Tag Archives: Carmen Reid

Counihan Gallery summer show 2022

The end-of-year exhibition at the Counihan Gallery’s summer show has the theme of Future Tense.

Tense? I am still masked up amidst a crowd of people at the opening, still concerned about the current wave of COVID. I can’t remember ever seeing so many people in the gallery.

Why am I writing about this exhibition and not others? Hyper-local interest, this is where I live, with the added bonus that Merri-bek has more than its fair share of visual artists living in it. Congratulations to Emily Simek, the recipient of this year’s Noel Counihan Commemorative Art Award, and to Stephanie Karavasilis and Carmen Reid for being highly commended by the judges.

But at my back, I always hear four horsemen drawing near. War, plague, famine and death have been harnessed to the chariot of unimaginable climate catastrophe. Many of the works in the exhibition were activist, most environmental, followed by disability. Pamela Kleemann-Passi Trolley Trouble in Troubled Times records an action by Extinction Rebellion that took place at the intersection just outside the gallery. The fluttering flags contrast the still bodies, their bright colours stand out against the grey tarmac, concrete and stone. It is a combination of protest with aesthetics.

Of course, there was a wide range of interpretations of the theme in a great variety of media and styles, including imitations of cubism, futurism, abstract expressionism and Francis Bacon. However, there wasn’t enough about the location. Kyle Walker’s photographs, The Cat, capture scenes of everyday Brunswick. The photographs are well-composed and poetic without being sentimental.

Another with a focus on the local was Carmel Louise, The East Brunswick, combining photograph and mixed media in a collapsible accordion pop-up book. It is based on the original East Brunswick Hotel and was meant to be critical of the recent high-rise developments along Lygon Street. However, this criticism is muted by the beauty of the paper folding.

Carmel Louise, The East Brunswick, 2022

Bright colours abounded this year; I suspect the cumulative result of many lonely lockdowns. One of these bright works was Claire Anna Watson’s Once when I was six III. An inflated plastic creation involving a mirror, lime green ring, floaties and aubergine. This a contemporary art take on a yoni and a lingam, complete with the aubergine in the middle – emoji reference. Air and inflation have been art components since Duchamp’s Air de Paris (50cc of Paris Air) and early Koons buoyancy basketballs in One Ball Total Equilibrium Tank (Spalding Dr J Silver Series). And Watson has used vegetable material in previous work. Her artist statement records “floating, hovering between an abstraction of the mind and a nostalgia for what was.”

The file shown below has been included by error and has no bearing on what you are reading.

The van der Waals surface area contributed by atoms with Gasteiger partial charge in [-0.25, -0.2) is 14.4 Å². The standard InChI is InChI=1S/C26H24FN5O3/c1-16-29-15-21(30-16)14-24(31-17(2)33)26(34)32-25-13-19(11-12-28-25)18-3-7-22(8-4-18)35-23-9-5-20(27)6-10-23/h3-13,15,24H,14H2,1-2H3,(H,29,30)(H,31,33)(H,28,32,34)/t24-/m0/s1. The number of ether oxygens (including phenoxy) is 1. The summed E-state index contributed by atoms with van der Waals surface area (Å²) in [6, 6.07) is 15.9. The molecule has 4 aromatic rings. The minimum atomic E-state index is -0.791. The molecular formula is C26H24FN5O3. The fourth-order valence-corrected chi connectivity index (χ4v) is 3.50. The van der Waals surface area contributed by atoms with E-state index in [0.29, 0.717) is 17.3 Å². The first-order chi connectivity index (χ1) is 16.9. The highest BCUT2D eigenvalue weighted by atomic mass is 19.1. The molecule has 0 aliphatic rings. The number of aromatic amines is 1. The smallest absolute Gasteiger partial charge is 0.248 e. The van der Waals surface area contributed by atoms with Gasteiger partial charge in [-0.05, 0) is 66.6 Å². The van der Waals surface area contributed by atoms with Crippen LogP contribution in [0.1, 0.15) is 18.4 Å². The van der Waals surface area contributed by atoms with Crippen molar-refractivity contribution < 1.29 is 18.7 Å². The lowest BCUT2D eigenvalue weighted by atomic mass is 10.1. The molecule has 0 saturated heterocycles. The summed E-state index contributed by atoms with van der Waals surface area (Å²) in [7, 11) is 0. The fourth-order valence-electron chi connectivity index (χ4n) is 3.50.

Claire Anna Watson, Once when I was six III, 2022

While the artists in Future Tense were looking forward, I was reminiscing. Not that want to use Van Der Graff’s Time Pair-a-Docs to go back to the past, but for me, there was a note of past tense in the show. That sentimental, seasonal event, end-of-year feeling, but that’s just memories. seeing new work recognisably by artists I know or have previously written about conjuring ghosts of past years, the evoking of spirits. Shout out to Alister Karl, Julian DiMartino, Marina Perkovich and Carmen Reid glad that they are still alive, creating art and kicking.

Although it is the season of end-of-year shows, the Blender Xmas Party and the 32nd annual Linden Postcard Show are coming up. I am going to take a summer break (if ‘summer’ is the word I’m looking for, given the recent wintery weather).

Thanks for reading.

Cheers, Black Mark

Leon Van Der Graff, Time Pair-a-Docs, 2022

Conspirators

“Noooo! I don’t want to leave.” said the little girl to her father and walked defiantly away to look at the bandaged baby carriage creature with its grinning teeth on the far side of the gallery. She didn’t want to be torn so quickly from this world of strange creatures, uncanny objects and compelling machines and went around the exhibition again to see her favourites.

Sally Field

Her father wasn’t insistent, everyone in the gallery could see her point, this is a fantastic exhibition that well deserves a second look. Curated by Carmen Reid, Conspirators is at the Yarra Gallery in Federation Square and is part of the Czech and Slovak Film Festival of Australia. I hadn’t been or heard of the Yarra Gallery before, it turns out it is the building opposite ACMI where most of the Czech and Slovak Film Festival is being held.

The exhibition is by local artists with a similar aesthetic to the work of Jan Švankmajer. In Švankmajer’s stop-motion animations, ordinary objects, often as simple as stones, clay or cutlery, are both transformed and allowed to remain as it is. The walls of the exhibition display panels about his films and career and that also serve as an indirect explanation of the exhibition. Švankmajer’s themes of puppets and fetish sculptures are reflected in the work of a over a dozen local artists.